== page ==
The future goal for “HOPP” is to make tricycles available not to just a few people, but also to absolutely all Latvians who need them.
Not too far from there, in Andrejsala, another unusual cycling project was born this spring — the world’s first glass bicycle, created in six months by Latvian glass artists Artis Nīmanis, the creator of “an&angel” brand, and Gatis Vasiļjevs. The challenge to combine the fragile material with movement and speed is embodied in a 21 kg men’s bicycle of glass that can hold a rider of up to 90 kg. It is expected to improve the mobile glass object with time — the existing one is a prototype based on which the further ones are going to be produced.
Architecture of small forms
The idea about an ascetic men’s bicycle was born in 2010 in “Arhiidea” architecture firm, when Ēriks Grūbe, himself a cyclist, designed an architect’s version of what a bicycle should look like. It is based on functionality, clean form and ridding of unnecessary details; it doesn’t have needless accessories or stickers; even the chain here is substituted by a serrated belt that doesn’t clink or stain clothing, and it doesn’t need to be oiled. Standing at the wall in “Arhiidea’s” office there are now two self–made bicycles with titanium frames; the uncoated fixed–gear one is used by Ēriks, but the model with brakes is sometimes used by the project’s co–author, architect Toms Kokins. Each bike is manufactured to order, and there are three exclusive ones already sold, whose price is beyond a thousand lats. A different story is with the curved, single–piece wooden handlebars, which, as a separate accessory, are made from chestnut, oak and ash trees and sold both in Europe and the United States. Toms explains that the handlebar’s key quality is its geometry, the curve, that allows the rider to assume different positions — be comfortable with a straight back when on city streets, or ride in the “sports mode”.
“A hobby with a commercial potential,» this is how Toms describes his peers’ devotion to cycling. As an additional element for “Arhiidea’s” mobile house, the “Esclice” bike has also managed to catch attention in Milan’s fair, as well as in London’s “100% Design”. Although for authors their daily jobs are priority, there are substantiated hopes to see architectural takes on women’s and cargo bicycles.
The fact that architects care for cycling culture is proven by Reinis Saliņš, who in the spring of 2010, together with his father, produced their first wooden handlebar, which they previously only had seen in museums. An experience in furniture design and the fact that straight, narrow handlebars became popular again encouraged Reinis to experiment and produced a desire to make such for himself. Upon seeing evidence that a solid oak wood bar doesn’t hold the expected load, at the end of the season Reinis come to a solution — a wooden bar with a metal core.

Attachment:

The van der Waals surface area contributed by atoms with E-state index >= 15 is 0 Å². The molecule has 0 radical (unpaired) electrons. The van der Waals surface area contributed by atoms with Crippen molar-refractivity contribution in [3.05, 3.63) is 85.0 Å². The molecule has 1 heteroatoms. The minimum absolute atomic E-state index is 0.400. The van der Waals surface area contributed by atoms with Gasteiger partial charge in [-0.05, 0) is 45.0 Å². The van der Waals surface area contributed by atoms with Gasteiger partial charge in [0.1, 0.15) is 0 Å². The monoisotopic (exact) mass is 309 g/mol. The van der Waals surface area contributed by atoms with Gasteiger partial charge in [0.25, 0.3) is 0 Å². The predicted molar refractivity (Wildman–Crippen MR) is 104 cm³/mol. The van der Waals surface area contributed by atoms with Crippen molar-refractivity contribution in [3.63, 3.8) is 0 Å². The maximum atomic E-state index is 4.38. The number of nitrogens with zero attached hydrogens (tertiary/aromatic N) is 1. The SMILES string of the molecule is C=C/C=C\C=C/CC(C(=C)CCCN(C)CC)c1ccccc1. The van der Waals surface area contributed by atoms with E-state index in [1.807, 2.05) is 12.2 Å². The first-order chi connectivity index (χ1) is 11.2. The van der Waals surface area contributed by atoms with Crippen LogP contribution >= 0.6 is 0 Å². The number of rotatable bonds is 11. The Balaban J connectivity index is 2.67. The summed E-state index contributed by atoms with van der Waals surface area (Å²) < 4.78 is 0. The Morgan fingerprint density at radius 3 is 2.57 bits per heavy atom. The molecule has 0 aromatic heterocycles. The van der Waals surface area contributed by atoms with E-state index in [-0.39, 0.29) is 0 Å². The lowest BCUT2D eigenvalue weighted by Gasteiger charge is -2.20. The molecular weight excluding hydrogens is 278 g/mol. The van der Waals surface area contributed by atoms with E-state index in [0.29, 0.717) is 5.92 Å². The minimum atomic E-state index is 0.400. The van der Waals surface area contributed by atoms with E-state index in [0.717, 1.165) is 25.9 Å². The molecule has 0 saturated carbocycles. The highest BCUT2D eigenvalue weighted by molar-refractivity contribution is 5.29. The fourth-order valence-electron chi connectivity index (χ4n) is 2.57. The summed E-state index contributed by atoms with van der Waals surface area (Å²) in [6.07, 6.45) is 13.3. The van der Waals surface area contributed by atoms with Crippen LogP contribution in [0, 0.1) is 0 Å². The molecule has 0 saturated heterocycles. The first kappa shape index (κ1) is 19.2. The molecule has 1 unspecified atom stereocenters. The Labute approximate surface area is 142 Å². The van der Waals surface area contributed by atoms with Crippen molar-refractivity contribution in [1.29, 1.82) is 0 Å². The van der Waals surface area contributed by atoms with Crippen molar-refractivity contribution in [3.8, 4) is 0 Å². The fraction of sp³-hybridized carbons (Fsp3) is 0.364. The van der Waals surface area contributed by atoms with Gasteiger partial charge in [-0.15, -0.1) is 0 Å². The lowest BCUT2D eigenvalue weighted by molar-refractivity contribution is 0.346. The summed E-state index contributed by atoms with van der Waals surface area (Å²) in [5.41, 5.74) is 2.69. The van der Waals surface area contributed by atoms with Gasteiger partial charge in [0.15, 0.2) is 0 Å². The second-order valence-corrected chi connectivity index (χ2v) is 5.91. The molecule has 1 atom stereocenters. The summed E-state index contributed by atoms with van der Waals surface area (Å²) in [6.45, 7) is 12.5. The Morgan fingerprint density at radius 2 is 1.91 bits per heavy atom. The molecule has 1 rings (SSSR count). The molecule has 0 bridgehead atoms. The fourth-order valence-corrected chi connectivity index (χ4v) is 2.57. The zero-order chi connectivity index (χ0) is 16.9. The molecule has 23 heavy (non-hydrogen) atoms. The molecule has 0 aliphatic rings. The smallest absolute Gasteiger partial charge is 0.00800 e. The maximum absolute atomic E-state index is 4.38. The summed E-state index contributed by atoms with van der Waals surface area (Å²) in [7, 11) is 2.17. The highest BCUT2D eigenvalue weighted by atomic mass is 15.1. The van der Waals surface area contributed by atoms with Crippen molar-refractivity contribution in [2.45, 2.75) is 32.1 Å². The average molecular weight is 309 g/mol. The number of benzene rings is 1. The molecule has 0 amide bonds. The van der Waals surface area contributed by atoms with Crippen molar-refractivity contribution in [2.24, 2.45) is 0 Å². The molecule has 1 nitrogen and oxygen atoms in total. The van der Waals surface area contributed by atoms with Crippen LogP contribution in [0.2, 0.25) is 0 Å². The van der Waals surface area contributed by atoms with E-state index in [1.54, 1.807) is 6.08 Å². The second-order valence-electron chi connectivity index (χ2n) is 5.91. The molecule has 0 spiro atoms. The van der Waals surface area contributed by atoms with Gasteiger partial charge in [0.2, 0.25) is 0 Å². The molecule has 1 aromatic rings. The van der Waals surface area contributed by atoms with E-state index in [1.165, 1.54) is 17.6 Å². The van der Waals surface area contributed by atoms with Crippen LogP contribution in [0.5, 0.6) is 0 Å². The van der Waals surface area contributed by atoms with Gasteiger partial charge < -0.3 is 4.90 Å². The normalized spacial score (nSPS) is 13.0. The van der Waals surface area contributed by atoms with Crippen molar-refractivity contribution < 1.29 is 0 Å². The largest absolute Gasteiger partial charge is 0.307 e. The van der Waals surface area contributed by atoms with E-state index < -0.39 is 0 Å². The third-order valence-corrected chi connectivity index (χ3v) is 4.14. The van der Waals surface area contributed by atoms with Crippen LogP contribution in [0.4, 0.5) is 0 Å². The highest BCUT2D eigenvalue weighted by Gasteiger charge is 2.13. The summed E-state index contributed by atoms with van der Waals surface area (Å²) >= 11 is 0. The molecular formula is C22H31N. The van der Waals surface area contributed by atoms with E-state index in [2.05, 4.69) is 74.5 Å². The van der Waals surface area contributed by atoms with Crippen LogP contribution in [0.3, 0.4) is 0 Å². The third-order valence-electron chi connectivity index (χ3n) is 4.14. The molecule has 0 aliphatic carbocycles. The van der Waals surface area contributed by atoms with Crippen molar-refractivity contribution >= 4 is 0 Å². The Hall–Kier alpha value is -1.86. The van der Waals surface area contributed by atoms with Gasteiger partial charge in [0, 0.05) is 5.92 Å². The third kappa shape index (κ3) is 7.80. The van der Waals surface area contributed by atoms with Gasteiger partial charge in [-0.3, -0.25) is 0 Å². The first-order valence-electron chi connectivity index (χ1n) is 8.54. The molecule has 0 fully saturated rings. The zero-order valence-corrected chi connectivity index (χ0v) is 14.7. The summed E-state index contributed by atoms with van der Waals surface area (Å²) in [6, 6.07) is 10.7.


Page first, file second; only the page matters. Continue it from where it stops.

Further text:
In 2011, together with a friend Reins Vība, they founded a company called “Woodstick”, and now in addition to birch, maple and chestnut models the company produces bars with aluminium plates. Last year the product range was supplemented with a curved handlebar and two models of bicycle stands — “Iceberg” and “Elk” — which come in different shades.
The “Woodstick” produce can be bought from their internet store, prices ranging from 90 to 600 USD, from where it then ships worldwide, while «in real life” the accessories can be bought from the shops in Tel Aviv, Mexico and London, where the company is most active. “Architecture is slower, more demanding, and the number of clients is comparatively smaller. With “Woodstick” we can reach people quickly. The flow can be felt,” says Reinis while working on prototypes for the next season.
In and out of season
One of Maksims Šadurskis’s projects is a bicycle stand of even more laconic design. The design for “FIXA bike shelf” was created to use space smartly — a bike can be exhibited on a wall just like a painting, and the shelf can also be used for placing a plant, a book or some knick–knacks. About this interior object made of birch, created just last year and costing 170 EUR in the internet store, there have already been several articles; among the writers were the local “Deko”, “Couch” (Germany), “ELLE Décor” (Thailand) and “ICON” (UK) and other media, as its main praise being its multi–functionality.
That a bicycle becomes a beautiful and a fitting element within an interior and not just a means of transport that sometimes leaves us with a bruise in a dark hallway, is what “Velo Sock» is all about. Their innovative product — an elastic “bike sock», which can be put over a bike indoors to avoid bringing in sand, mud or other dirt after the ride — within a year has attracted popular attention. The author Oskars Mickevičs has patented his invention and is planning to sell it to both local and foreign cyclists. At the moment, three models of the accessory are available — “Lilly”, “Hary” and “Tom”, all differ by print.
Those who have carefully followed processes in local design will be likely to know the name of Andris Tereško. The sculptor and designer, who has participated in various art projects and created metal design objects in a personal technique, since last year runs the “Krupisvello” workshop in Cēsis. With respect and love for both — the bicycle and the client — “Krupisvello’s” goal is to make aesthetically attractive yet practical bicycle frames. The frames, inspired by curved forms of the 1930s, are on offer for around LVL 150, coming in three sizes and various colours and each being carefully prepared in the workshop.
Although the cycling season in Latvia is coming to an end (although, judging by the examples, one might think it’s not going to end so soon), the minds of local manufacturers do not stop at the accomplished. The product range of “Ērenpreiss Original” is being just complemented by new cycling accessories — already popular models can now be fitted with a special basket made by Latvian weavers, a brass bell and cycling lights. Even though it is often said that there’s no need to invent a bicycle all over again, the successful examples of Latvian bicycle, their accessory and parts manufacturers show that there is indeed a space to remind, improve and add to already existing examples, especially if it’s done masterfully and for the heart.